Council could face prosecution

SAFETY experts are deciding whether to prosecute a council in connection with the death of a three-year-old boy, killed by a falling tree in a Felixstowe wood.

By Richard Cornwell

SAFETY experts are deciding whether to prosecute a council in connection with the death of a three-year-old boy, killed by a falling tree in a Felixstowe wood.

Today Suffolk Coastal council would still not answer questions about The Grove and why it had not been closed.

The government's Health and Safety Executive (HSE) has launched an investigation into the state of the 15-acre woodland and why it was not shut and warning signs put up in advance of the weekend's hurricane-force winds.

Little Benjamin Davey died after being struck by a falling tree as he walked through the popular wood with his mother Veronica Deri .

They were on a public footpath when the tragedy happened and the tree came crashing down on top of the youngster.

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The Grove was open all day Sunday and dozens of people took their dogs for walks through the site on the edge of the resort.

But unlike in Ipswich, where the borough council took the decision to close all parks and open spaces, Suffolk Coastal left its recreation areas open.

It is understood HSE officers are visiting the wood off Grove Road to assess the situation and one question they will be posing is whether the tree was in such a poor state that council staff should have had it felled before the storm.

There have been a number of allegations made about the state of the wood and some of its trees, but also bridges over ditches and streams without guard rails.

If the HSE finds that the wood posed a danger and should have been closed, it could prosecute under health and safety legislation.

Benjamin's parents, Veronica Deri and Andrew Davey, of Looe Road, Old Felixstowe, believe their son would be alive today if the woods had been sealed off sooner.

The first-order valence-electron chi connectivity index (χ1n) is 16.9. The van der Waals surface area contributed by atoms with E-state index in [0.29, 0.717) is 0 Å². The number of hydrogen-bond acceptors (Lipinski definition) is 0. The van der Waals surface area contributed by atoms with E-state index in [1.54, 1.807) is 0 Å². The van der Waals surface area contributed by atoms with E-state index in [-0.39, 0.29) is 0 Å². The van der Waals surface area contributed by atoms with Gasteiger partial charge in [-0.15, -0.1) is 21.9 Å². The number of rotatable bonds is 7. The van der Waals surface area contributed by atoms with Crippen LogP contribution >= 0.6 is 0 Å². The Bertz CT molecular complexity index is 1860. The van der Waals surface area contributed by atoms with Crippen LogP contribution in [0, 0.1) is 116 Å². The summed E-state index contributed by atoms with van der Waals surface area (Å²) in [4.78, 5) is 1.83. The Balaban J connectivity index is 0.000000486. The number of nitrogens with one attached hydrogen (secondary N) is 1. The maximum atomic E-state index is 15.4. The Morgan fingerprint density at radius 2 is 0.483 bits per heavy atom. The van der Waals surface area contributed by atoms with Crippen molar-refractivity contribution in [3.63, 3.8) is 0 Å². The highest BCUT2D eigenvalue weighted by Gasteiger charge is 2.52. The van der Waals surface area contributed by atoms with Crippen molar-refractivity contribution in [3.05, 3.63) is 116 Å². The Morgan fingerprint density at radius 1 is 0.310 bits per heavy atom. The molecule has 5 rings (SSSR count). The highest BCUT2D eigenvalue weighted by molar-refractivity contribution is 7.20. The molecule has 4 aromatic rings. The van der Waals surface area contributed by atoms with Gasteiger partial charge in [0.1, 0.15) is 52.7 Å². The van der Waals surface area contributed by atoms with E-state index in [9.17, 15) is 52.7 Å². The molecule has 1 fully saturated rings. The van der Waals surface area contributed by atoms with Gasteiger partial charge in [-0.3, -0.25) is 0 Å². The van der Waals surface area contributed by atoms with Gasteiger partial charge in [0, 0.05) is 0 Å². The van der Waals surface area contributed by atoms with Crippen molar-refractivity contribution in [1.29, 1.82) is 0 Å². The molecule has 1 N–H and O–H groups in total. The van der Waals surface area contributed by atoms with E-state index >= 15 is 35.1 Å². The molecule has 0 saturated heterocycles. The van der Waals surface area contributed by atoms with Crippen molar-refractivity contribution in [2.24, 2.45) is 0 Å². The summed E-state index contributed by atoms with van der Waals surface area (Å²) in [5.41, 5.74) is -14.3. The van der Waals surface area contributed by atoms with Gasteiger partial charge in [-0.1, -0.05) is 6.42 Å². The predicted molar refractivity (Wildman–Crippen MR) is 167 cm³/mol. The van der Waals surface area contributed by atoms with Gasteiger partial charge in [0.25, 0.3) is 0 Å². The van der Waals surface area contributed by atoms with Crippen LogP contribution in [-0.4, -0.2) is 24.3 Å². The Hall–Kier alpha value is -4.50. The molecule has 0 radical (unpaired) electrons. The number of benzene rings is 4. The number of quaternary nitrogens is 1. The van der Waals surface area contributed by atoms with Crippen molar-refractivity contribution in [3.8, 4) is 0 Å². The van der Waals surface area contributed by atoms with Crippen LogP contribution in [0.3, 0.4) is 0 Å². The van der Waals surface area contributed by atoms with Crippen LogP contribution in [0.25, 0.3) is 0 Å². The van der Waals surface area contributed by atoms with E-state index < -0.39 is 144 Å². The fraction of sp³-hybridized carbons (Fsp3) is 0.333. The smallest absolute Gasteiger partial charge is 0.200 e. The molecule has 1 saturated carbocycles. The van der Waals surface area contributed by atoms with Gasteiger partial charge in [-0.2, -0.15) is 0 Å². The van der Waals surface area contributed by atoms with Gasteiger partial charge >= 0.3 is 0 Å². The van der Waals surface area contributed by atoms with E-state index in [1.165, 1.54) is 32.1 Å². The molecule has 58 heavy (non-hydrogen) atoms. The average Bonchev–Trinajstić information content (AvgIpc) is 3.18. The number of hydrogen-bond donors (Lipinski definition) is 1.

District councillor Dot Paddick said: "The council has a duty to protect its residents and I cannot understand why The Grove and other parks were not closed during this storm, when it was predicted so far in advance.

"These places could have been closed as a precaution, just for one day. While many people will say people should not be out walking in such weather, I think you have to assume many people will want to walk and if a park is open and there are not warning signs, people will go in."

Chairman of Suffolk Coastal John Richardson has sent a message of sympathy on behalf of the authority to Benjamin's parents.

"We are all desperately sorry for Benjamin's family, and send them our deepest sympathy, on behalf of everyone in the district. None of us can truly understand the grief they must be feeling, but we want them to know how deeply everyone in Suffolk Coastal feels for them at this time," he said,

A council spokesman said Suffolk Coastal was working with the HSE on its investigation.

The Grove is now largely impassable due to a large number of fallen trees and branches and has been shut. Once the work has been completed to clear the site, it will again be accessible to the public.

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